We often see this story in the agile community, and it ends with blaming the recipe. It is often time followed by years where “Agile”, “Scrum”, or “Iterative development” are bad words. This can impede the adoption across the company and is typically the unintended consequences of seemly simple changes. Teams will seek to change things about the systems they use, and often for good reason. When a process or system has friction in it, the natural reaction is to try and remove the friction to allow the system to run smoothly. This often leads to better results and efficiencies. Unfortunately, if we don’t evaluate the friction, we can smooth things that are meant to force change. Like the team that doesn’t like retrospectives because they talk about the same issues every time. This can easily be met with a response like “Let’s only have quarterly retrospectives” or worse “Let’s stop having retrospectives”. The root issue is likely deeper and harder to solve, like not having commitments from retrospective items. Solving the root issue would be more uncomfortable work but reap longer term rewards. Like the team that gives the same update in scrum multiple times a week and determines that they need 2 daily scrums a week. This will allow problems to linger much longer but is easier than breaking down tasks into smaller pieces so that work moves more visibly and frequently. 

We typically give the guidance to follow the "by the book ”recipe of whatever framework you select for at least 6 months before changing something. This helps to push past the pain of adoption and gives enough time to grow and understanding of why each part of that framework exists. With that baseline of understanding and experience the changes are better informed and targeted at friction from the process not growing pains.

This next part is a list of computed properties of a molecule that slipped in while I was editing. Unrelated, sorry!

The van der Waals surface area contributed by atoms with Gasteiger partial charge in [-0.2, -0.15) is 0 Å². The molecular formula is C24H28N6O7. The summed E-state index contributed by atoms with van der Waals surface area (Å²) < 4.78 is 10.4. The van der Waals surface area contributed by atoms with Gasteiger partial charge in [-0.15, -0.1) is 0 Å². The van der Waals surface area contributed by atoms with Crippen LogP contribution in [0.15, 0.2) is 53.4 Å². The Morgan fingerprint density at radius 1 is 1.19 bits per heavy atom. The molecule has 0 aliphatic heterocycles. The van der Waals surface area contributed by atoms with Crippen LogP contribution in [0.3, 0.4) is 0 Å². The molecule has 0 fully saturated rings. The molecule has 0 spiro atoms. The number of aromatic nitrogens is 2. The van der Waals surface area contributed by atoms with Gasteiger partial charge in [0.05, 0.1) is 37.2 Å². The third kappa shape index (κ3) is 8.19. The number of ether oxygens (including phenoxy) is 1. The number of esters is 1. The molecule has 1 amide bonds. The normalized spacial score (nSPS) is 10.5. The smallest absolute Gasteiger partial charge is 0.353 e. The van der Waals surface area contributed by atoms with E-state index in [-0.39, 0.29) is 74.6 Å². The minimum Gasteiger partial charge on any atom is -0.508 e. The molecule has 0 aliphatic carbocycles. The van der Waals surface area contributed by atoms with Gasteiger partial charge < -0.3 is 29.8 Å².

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One of the advantages that we have at Improving is access to a great network of thought leaders in this space. One of the great thought leaders in the product ownership space is Don McGreal. Don’s book is generally accepted as the top source on Product Ownership. It covers and expands on many of these topics. Don was nice enough to share a significant discount through this link with the discount code “SCRUMORG”.  

If you are currently working agile, just starting the journey, or evaluating a move to agile ways of working, we would encourage you to read through this series. If you have specific questions, please reach out and we will strive to help with a no cost consultation. In addition, if you are interested in a Professional Product Owner Certification training, please contact us and we will provide you with a 2 for 1 discount code to help in that area.  

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If you are looking to connect on a broader set of topics and connect with other community members and leaders, as well as hearing from industry leading experts, take a look at Improving Edge and register for a great set of thought leaders in many areas.